I have been doing a lot of thinking about the implications of creating and using masks over the past few days. Historically, masks have been around for millennia, utilized in ritual and ceremony by humans from the most primitive tribal functions to the most civilized society ball. A mask gives the wearer permission to change his personality, in fact,¬†persona¬†is said to originate in Greek theatre, a term for the mask a performer would wear to hide his true self when assuming a character. Psychologically, Jung identified the¬†persona¬†as an outer, social mask, the face we show to others, often developed to the exclusion of the inner self. By donning a mask, we give ourselves permission to deviate from our personas and explore other facets of our being.
Men donned masks for many of the rituals and celebrations that marked a tribe‚Äôs most important celebrations and transitions. Men wore masks during¬†rites-of-passage, to ensure a bountiful hunt and harvest, to escort recently deceased spirits into the afterlife, and to mark times of renewal like the new year.
Masks helped primitive tribes deal with change and danger. Transitions and crises could threaten the unity of the tribe. The unchanging face of the mask was a symbol of stability and continuity, and the masquerades were thus used to convey meaning, purpose, and structure during these shifts.1
Many ancient peoples¬†conceptualized masks as physical manifestations of supernatural entities; there was a power in these masks which meant they were only to be viewed in a ritual context.¬†As society became less agrarian and more “civilized,” meanings began to get muddled and those who wore masks, even in ritual, were less likely to understand¬†why¬†they wore them. Rituals from the past remained although their meanings were all but forgotten. In 18th century Venice, the masked ball became an occasion where all classes could mingle and mix, unknown, often for sexual assignations not unlike fertility rituals of old, while the Halloween tradition of¬†guising, young adults¬†dressing up to to represent the dead of their community, eventually led to modern costuming and trick or treating.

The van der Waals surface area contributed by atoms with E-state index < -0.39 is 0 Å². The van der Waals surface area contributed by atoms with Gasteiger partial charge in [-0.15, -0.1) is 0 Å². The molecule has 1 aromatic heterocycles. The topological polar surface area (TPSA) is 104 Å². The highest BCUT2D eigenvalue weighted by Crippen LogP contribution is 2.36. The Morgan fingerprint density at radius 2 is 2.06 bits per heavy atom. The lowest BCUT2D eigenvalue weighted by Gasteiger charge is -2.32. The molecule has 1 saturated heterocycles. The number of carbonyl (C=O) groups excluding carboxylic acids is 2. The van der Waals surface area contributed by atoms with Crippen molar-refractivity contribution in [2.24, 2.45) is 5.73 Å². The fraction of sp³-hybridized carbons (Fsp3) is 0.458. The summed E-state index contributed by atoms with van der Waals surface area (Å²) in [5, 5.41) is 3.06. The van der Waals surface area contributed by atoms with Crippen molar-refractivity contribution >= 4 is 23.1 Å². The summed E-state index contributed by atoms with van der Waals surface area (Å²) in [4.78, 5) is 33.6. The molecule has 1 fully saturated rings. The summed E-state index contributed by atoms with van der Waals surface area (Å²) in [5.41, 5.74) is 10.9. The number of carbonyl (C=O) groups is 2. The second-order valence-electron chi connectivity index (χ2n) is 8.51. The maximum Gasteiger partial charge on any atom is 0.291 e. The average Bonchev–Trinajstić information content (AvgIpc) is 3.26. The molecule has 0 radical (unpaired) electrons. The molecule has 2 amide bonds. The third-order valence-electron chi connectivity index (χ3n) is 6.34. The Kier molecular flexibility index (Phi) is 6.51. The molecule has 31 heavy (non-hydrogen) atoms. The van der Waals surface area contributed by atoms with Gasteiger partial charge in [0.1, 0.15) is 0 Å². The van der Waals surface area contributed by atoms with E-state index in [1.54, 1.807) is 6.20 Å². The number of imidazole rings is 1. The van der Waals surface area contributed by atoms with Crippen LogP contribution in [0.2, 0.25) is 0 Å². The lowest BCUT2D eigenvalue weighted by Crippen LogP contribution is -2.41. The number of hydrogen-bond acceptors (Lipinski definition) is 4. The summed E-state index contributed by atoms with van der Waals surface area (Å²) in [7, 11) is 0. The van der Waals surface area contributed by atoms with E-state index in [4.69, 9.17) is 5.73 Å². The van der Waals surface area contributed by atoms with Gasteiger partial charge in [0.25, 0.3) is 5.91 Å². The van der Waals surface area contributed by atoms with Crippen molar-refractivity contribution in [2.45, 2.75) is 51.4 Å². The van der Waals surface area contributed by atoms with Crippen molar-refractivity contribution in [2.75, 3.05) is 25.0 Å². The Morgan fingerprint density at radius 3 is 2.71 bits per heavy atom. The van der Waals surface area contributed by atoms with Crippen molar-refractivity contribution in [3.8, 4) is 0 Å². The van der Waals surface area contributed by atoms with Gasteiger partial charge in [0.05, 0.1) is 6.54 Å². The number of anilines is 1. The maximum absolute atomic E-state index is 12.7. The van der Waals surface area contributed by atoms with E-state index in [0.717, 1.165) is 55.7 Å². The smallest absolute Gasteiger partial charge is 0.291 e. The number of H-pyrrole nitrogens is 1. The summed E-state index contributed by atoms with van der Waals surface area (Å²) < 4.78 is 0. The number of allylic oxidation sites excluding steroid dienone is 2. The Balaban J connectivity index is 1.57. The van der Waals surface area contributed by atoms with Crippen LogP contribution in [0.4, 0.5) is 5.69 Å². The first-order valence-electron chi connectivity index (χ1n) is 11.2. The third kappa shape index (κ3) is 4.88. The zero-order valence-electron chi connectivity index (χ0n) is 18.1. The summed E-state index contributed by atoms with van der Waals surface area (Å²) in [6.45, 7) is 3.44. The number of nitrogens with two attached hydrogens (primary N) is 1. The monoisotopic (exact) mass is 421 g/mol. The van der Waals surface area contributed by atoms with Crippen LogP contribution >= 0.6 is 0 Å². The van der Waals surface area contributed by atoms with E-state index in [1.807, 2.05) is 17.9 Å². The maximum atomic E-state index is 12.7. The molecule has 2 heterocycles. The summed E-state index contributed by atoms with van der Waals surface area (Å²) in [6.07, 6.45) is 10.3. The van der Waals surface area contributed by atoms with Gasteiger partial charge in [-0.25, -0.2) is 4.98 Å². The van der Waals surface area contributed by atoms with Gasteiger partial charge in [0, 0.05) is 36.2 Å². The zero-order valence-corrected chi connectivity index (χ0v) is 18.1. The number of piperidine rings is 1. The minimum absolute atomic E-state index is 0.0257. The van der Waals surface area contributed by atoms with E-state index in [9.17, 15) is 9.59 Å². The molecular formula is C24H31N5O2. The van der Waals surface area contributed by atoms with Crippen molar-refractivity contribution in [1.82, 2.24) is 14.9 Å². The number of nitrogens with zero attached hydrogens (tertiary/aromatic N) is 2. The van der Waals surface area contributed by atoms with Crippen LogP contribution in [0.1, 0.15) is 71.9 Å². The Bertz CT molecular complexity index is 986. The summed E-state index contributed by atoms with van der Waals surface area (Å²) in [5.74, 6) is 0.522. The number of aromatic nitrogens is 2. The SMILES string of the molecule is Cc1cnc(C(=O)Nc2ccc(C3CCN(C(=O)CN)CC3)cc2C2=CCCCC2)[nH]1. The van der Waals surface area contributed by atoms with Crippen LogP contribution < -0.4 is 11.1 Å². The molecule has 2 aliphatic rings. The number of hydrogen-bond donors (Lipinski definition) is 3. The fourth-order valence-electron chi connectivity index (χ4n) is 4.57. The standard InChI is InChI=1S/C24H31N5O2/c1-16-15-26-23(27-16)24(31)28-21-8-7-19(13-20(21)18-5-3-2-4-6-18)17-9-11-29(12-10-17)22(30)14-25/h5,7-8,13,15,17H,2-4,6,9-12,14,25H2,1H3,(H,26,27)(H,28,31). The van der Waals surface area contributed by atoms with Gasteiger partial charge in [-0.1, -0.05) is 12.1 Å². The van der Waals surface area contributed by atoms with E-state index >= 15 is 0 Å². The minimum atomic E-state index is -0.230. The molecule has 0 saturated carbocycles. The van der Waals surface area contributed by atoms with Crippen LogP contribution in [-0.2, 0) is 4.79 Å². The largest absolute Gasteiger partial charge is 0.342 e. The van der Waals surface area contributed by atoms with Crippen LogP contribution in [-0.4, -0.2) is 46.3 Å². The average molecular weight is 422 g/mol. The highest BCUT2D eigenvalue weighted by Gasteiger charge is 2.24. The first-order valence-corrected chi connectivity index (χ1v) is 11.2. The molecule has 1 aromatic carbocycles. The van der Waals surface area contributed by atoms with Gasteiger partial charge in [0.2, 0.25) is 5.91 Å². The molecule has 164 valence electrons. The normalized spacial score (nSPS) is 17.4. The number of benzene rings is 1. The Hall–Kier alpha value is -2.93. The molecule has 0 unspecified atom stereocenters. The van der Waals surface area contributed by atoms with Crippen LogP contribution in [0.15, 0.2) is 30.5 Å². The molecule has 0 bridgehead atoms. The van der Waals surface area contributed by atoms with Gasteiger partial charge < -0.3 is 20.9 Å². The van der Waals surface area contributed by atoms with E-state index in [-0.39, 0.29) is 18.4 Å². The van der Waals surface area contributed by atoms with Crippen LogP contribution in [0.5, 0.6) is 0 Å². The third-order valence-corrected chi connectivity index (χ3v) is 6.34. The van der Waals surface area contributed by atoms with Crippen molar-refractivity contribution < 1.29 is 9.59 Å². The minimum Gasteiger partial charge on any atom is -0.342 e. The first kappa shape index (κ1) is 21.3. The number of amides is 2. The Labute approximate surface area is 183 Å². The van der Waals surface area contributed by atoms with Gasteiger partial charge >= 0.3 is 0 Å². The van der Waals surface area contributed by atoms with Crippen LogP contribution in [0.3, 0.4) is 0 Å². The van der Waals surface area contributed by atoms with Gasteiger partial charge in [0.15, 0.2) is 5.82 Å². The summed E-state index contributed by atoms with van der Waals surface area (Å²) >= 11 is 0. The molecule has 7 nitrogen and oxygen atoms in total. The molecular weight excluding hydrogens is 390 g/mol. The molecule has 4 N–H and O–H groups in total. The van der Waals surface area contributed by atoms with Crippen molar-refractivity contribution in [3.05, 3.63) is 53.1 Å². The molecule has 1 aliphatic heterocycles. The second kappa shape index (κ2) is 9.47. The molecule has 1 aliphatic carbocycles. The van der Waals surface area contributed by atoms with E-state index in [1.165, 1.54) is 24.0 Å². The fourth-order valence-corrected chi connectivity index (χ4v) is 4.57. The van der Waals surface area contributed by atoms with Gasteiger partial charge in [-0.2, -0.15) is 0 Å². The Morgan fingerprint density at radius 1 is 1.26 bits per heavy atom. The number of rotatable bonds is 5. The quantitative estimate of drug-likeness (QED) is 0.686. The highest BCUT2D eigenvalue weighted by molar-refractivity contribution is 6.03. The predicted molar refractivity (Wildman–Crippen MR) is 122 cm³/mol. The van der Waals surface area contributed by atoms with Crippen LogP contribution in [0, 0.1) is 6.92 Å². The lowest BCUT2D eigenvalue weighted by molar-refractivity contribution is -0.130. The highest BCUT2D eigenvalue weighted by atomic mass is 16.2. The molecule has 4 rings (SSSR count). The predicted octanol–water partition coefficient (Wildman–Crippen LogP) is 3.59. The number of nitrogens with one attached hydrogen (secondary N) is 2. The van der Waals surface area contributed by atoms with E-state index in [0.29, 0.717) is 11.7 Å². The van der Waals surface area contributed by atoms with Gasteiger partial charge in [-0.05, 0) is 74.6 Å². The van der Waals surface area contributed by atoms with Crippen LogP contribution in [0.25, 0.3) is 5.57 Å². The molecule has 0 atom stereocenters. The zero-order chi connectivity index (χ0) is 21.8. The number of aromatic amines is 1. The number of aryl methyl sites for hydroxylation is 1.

Throughout history, there have been gods who were portrayed as a mixture of man and animal. In ancient Egypt, nearly the entire pantheon was animal-headed. In Greece, gods would often take the form of animals to seduce or otherwise interact with humans. Native American gods were commonly animals with human attributes such as speech or thought. Celtic myths depict nature-deities like Cernunnos with antlers or horns, while other myths show animals as symbols of traits desired by humans.¬†Eastern traditions also feature animals in a mythic context such as the Kitsune, a magical Japanese fox, or the dragons of Chinese mythology, while some Hindu gods and Avatars like Ganesh or Narasimha are zoomorhic in nature.
In Straw Dogs, John Gray writes:
For much of history and all of prehistory, humans did not see themselves as being any different from the other animals among which they lived. Hunter-gatherers saw their prey as equals, if not superiors, and animals were worshipped as divinities in many traditional cultures. The humanist sense of a gulf between ourselves and other animals is an aberration. It is the animist feeling of belonging with the rest of nature that is normal.
While most people will deny their animal sides, masks allow them to experiment with that aspect of their personality. Give a child a animal mask and he becomes that animal; give an adult the same mask and he becomes a child, seeking that animal within. The adult fails to realize what the child knows intuitively– that we are all just animals. We are more than the face we present to the world, and humans need to admit this.
- The Masks Men Wear
- Jung’s Archetypes
- Man and His Mask
- Scottish Guising: Medieval and Modern Theatre Games
- Ritual, Masks and Sacrifice